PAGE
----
August 21, 2018
We were up without hurry and enjoyed our breakfast of Apple oatmeal, cooked gently on our butane stove. We had camped in easy reach to an old road we hoped would lead to Diamand Farm. It did! What a great thruhiker find!
It’s a family run egg and poultry farm in its second generation.
Annie, one of the dozen Diamand siblings, gave me a small block of cheese. They don’t sell cheese in the store, and that’s what I wanted! “I like cheese,” she replied to my query. “I have some at home for you.” As we enjoyed our warmed up quiche from their well-stocked refrigerator of prepared homemade foods, Annie came back with a beautiful creamy hunk of cheese. “It’s Marshetto Cheddar,” she reported. “You can have it.”
Besides Annie, we also met Diamand siblings Peter and Mary. Peter invited us to sit with him on the front porch of the farmhouse his dad had bought in 1936. Mary interrupted her loading if recycling into her car to show me a painting of the farm behind a line of 12 chicks. Each chick had the name of one of the siblings under it. “I’m the oldest girl,” she told me. “Two of the siblings have passed away, the others still live in the area.”
How different the Diamands are from my family of ten siblings who have mostly moved far away from our Ohio birthplace, except for my older brother who owns the house where my 90-year old mom lives and has his own house in the right after next door!
We were at the Diamand Farm Store just about an hour, but the visit filled my belly and my heart with a delightful trail community experience! We returned to the trail in the same easy route up an old road and resumed our trek south through the Wendell State Forest.
We came to a plaque dedicated to Dr. Arthur Cronquist, a botanist of the New York Botanical Garden. He had used the surrounding 66 acres of forest for his research camp. Now, it is one of the many privately owned properties that the trail traverses. I’m fascinated with the various partnerships that have cooperated to create this thread of greenspace!
On the southern edge of Wendell State Forest, another half mile south, we reached one of the eight designated camps in the entire 207mile length of the New England Trail. This one, the Wendell State Forest Shelter, is similar to Appalachian Trail shelters, a three-sided roofed wooden platform. It looked deep enough to keep out rain.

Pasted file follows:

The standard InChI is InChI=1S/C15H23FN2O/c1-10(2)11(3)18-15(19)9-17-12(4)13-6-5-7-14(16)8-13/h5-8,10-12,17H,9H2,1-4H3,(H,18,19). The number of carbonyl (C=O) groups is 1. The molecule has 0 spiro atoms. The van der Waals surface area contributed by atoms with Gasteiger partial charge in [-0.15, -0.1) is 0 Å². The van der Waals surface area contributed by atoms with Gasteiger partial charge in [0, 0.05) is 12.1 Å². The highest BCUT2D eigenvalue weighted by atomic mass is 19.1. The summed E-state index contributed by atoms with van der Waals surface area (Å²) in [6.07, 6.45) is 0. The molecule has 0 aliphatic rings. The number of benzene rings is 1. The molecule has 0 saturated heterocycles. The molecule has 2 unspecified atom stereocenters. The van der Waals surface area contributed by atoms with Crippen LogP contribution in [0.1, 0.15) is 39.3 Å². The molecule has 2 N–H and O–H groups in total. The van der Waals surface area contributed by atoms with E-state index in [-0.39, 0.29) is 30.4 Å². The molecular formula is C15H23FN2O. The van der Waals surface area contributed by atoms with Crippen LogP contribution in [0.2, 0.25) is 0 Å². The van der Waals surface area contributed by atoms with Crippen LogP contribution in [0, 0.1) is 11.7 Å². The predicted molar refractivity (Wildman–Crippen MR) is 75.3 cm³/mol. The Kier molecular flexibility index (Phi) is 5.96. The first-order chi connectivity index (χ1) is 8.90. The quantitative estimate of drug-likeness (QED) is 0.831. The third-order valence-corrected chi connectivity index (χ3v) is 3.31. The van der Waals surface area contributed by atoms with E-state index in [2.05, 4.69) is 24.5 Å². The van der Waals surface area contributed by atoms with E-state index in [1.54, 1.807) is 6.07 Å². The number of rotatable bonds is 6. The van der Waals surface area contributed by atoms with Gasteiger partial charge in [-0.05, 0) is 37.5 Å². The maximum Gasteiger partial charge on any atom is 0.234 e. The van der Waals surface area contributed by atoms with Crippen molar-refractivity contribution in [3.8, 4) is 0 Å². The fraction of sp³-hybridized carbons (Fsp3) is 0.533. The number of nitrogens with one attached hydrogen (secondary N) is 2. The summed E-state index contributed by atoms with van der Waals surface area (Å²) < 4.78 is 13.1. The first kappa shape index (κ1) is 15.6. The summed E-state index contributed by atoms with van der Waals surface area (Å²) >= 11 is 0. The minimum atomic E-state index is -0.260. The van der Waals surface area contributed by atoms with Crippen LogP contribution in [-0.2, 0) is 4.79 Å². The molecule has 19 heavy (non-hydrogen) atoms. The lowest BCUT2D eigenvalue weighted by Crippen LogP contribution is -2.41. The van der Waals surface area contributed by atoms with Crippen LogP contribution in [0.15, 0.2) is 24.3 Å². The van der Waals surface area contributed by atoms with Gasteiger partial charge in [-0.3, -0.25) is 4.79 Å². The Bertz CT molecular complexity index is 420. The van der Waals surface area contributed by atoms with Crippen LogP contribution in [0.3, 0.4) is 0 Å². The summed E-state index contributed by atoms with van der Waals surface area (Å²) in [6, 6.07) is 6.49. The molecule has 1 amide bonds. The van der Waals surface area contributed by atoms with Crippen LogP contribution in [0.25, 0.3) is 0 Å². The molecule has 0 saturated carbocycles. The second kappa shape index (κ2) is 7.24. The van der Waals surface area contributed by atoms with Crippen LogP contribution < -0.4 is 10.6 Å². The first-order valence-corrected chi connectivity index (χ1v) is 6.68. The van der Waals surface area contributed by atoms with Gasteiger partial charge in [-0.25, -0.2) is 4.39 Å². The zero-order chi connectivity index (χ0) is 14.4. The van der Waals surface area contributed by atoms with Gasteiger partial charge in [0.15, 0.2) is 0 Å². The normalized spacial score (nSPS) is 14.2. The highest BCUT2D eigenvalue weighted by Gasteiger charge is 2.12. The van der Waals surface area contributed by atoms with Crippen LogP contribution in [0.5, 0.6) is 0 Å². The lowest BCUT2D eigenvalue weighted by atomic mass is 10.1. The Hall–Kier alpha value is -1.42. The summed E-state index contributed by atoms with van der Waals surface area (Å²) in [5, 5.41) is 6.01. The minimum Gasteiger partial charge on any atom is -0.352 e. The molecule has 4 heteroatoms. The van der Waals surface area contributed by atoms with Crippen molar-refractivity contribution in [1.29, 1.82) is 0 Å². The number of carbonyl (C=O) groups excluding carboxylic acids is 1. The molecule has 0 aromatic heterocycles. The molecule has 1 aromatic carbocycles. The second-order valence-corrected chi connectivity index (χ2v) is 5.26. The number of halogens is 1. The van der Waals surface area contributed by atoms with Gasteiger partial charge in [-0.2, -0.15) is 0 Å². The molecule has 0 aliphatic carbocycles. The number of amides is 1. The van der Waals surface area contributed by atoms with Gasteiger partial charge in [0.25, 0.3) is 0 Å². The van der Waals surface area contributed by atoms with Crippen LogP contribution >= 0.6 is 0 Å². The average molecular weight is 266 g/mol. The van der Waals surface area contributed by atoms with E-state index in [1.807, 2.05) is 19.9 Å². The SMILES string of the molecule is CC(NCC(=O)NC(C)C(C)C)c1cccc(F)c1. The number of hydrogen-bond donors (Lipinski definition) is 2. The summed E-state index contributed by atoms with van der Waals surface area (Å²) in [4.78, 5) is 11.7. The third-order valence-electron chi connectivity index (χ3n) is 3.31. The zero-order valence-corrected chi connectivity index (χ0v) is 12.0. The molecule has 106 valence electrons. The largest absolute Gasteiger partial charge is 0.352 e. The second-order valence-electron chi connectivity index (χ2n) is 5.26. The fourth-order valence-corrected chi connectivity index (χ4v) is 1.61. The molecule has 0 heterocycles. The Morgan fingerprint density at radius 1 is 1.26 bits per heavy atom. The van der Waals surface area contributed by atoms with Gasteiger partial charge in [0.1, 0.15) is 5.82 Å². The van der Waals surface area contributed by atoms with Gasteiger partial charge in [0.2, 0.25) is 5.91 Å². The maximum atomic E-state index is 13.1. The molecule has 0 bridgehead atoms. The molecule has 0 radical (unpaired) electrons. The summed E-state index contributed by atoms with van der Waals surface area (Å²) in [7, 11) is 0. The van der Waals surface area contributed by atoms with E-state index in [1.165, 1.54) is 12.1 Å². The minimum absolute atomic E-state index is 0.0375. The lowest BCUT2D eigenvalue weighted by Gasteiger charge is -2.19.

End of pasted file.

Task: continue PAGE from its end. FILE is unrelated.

We ate our late morning snack of sweet potatoes as a family of three kids and a mom passed by the shelter, pointing at it with curiousity. Without a word to us, they continued north on the trail, probably to the scenic waterfalls we had just passed. Surprisingly, just a few hundred yards south of the shelter, the trail reached a parking lot, picnic area, and swimming beach! So close to the shelter!
Our afternoon walk took us through a beautiful pine forest with an easy grade following the side road called Swamp Road. We came to a sign for the COWLS Sustainable Tree Farm – Respectful visits welcome.
We were just about to enter the tree farm respectfully, when I suggested we stop there and take a lunch break. As we settled down on John’s mat, I noticed a white glazed tree off in another direction. We had been on the brink of another misdirection! Saved by lunch!
On the correct route again, we continued through another stretch of forest around the tree farm to Lake Wyola, a summer cottage haven. We decided to take a dip in our clothes, me in my sports bra and skort. The water felt good – and clean. Hot mashed potatoes felt even better after getting out chilled! On our way again, for our evening walk, we left the lake area for our next stretch, a road walk that took us to a woods road and high up a mountain on “Rockwell Hill Road” and our resting spot for the night. Ducking back into the forest out of sight of the trail, we set up our tiny tent, cooked dinner, and hung our food bag. Now, the trail feels like home!